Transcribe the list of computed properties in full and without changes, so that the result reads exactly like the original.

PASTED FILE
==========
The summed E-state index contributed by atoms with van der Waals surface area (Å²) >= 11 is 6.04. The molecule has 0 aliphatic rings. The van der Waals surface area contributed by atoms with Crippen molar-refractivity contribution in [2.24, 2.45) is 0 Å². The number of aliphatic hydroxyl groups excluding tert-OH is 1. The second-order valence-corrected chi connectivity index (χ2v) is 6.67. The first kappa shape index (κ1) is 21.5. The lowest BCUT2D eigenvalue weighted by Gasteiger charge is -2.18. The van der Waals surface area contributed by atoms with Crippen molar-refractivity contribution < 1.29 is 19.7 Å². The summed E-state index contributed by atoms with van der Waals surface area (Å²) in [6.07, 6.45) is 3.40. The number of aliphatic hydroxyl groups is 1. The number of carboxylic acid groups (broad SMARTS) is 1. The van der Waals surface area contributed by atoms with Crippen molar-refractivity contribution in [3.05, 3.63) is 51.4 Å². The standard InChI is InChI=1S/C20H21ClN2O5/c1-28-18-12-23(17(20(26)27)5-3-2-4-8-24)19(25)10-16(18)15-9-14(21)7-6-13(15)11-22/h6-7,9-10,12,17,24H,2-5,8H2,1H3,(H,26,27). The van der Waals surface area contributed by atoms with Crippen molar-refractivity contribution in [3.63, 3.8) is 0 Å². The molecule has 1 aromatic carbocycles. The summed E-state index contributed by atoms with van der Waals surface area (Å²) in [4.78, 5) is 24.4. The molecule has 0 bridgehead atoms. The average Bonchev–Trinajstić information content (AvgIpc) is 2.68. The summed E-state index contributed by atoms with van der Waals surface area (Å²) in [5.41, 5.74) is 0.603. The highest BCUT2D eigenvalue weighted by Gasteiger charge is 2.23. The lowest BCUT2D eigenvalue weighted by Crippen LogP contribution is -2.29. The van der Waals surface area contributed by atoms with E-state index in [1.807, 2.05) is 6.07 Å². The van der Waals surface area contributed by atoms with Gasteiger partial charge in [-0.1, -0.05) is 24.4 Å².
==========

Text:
The summed E-state index contributed by atoms with van der Waals surface area (Å²) >= 11 is 6.04. The molecule has 0 aliphatic rings. The van der Waals surface area contributed by atoms with Crippen molar-refractivity contribution in [2.24, 2.45) is 0 Å². The number of aliphatic hydroxyl groups excluding tert-OH is 1. The second-order valence-corrected chi connectivity index (χ2v) is 6.67. The first kappa shape index (κ1) is 21.5. The lowest BCUT2D eigenvalue weighted by Gasteiger charge is -2.18. The van der Waals surface area contributed by atoms with Crippen molar-refractivity contribution < 1.29 is 19.7 Å². The summed E-state index contributed by atoms with van der Waals surface area (Å²) in [6.07, 6.45) is 3.40. The number of aliphatic hydroxyl groups is 1. The number of carboxylic acid groups (broad SMARTS) is 1. The van der Waals surface area contributed by atoms with Crippen molar-refractivity contribution in [3.05, 3.63) is 51.4 Å². The standard InChI is InChI=1S/C20H21ClN2O5/c1-28-18-12-23(17(20(26)27)5-3-2-4-8-24)19(25)10-16(18)15-9-14(21)7-6-13(15)11-22/h6-7,9-10,12,17,24H,2-5,8H2,1H3,(H,26,27). The van der Waals surface area contributed by atoms with Crippen molar-refractivity contribution in [3.63, 3.8) is 0 Å². The molecule has 1 aromatic carbocycles. The summed E-state index contributed by atoms with van der Waals surface area (Å²) in [4.78, 5) is 24.4. The molecule has 0 bridgehead atoms. The average Bonchev–Trinajstić information content (AvgIpc) is 2.68. The summed E-state index contributed by atoms with van der Waals surface area (Å²) in [5.41, 5.74) is 0.603. The highest BCUT2D eigenvalue weighted by Gasteiger charge is 2.23. The lowest BCUT2D eigenvalue weighted by Crippen LogP contribution is -2.29. The van der Waals surface area contributed by atoms with E-state index in [1.807, 2.05) is 6.07 Å². The van der Waals surface area contributed by atoms with Gasteiger partial charge in [-0.1, -0.05) is 24.4 Å².